With all the time freed up from this faster, easier process, the architect can turn their attention to further developing the design, pulling material samples—and perhaps even grabbing a coffee themselves.
Real-time workflows have real-world impact
This new cloud feature gives architects the ability to provide immersive experiences in an accessible way. Designers are already saying farewell to hitting the render button and waiting an hour, and instead putting projects directly in the client's inbox in a matter of minutes.
A case in point is Matthew Isikhuemen, a 3D designer and animator, VR content developer, and cinematographer. “Twinmotion Cloud has been a huge part of my workflow, especially during this season of social distancing and restricted movements,” explains Matthew. “All I do is upload the project and the client can easily navigate the project all by himself, without any major explanations or guidelines.”
Matthew can do this irrespective of his or the client’s location, and if the client has any feedback, they can easily highlight what they want corrected.
Recently, Matthew needed a way to communicate the design of a mini residential estate for a project based in Abuja, Nigeria. Rather than the clunky old way of doing it, he used Twinmotion Cloud to share the design file with the client. “The client was blown away, especially due to the fact that he could literally navigate as though he was playing a video game and he could see every part of the design process,” says Matthew.
Bill Sands is another Twinmotion user who has recently started experimenting with the Twinmotion Cloud feature. A 3D visualizer from London, Bill is something of a pioneer. He focused his degree at university on the use of real-time technology in architecture way back in the 90s—long before the technology had become commonplace in the AEC industry.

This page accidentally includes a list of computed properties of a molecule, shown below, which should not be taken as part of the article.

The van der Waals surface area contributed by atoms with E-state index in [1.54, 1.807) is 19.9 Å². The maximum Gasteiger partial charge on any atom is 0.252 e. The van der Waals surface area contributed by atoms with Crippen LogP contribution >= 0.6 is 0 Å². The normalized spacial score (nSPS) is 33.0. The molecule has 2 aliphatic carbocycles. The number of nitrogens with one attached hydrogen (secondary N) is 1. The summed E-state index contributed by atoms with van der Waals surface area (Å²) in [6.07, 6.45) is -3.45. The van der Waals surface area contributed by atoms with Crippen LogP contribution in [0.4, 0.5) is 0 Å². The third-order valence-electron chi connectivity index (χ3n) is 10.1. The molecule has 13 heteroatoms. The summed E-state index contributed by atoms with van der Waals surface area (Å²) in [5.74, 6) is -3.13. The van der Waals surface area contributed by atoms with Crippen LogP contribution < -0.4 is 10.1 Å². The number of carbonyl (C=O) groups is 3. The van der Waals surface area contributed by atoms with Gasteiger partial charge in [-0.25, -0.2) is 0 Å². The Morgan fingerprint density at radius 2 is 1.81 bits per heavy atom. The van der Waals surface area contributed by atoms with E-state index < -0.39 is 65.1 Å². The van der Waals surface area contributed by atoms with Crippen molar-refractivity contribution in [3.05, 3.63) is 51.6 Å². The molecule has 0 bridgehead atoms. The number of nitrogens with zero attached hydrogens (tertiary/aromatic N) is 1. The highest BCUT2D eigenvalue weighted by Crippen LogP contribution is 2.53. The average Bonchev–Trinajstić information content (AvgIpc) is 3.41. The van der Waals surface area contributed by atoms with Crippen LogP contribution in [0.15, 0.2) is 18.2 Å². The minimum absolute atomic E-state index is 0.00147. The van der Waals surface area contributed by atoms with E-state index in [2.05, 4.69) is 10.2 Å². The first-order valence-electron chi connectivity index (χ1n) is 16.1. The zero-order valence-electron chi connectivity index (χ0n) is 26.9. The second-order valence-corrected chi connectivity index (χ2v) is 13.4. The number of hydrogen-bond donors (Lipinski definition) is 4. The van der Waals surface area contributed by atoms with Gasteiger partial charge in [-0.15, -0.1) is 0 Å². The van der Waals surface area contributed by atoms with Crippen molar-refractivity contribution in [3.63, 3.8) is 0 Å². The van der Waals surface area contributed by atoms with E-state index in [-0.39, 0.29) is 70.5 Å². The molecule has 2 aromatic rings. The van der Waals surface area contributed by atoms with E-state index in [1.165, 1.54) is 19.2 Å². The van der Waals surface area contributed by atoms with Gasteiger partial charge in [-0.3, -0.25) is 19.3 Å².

Bill explains that Twinmotion Cloud is a game changer for him because it enables easy sharing of a scheme environment with a design team or client. “Prior to Twinmotion Cloud, showing the client or design team a visualization required either sending very large files and folder structures and relying on them having a PC with sufficient power to be able to run it adequately, or presenting it myself on a machine that could cope with it,” he says. “The former regularly resulted in the experience being rather underwhelming, or a complete failure.”
Now, the ability to upload to the cloud and share the model on a level playing field opens up access to everyone, giving users greater control.
Bill recently visualized a housing development design by architect Andy Lanham, who is proposing a small development in a woodland. Twinmotion Cloud was used to help Andy and his team to better visualize the proposal and its potential, and to help to sell the scheme off plan.
Initially, Bill provided Andy with a few images of his design before Twinmotion Cloud was available. “The images alone impressed the team, and when I demoed the scene over a network call, Andy was very impressed,” says Bill. “When I shared the project in Twinmotion Cloud and Andy was able to open it and drive it himself, he was bowled over. He and his team have found the experience to be very valuable indeed to the design process.”
Matthew and Bill are some of the early adopters already benefiting from the huge leap forward that design review processes have taken thanks to Twinmotion Cloud. With laggy video call reviews a thing of the past and fast, streamlined cloud sharing now possible, architectural design reviews will never be the same again.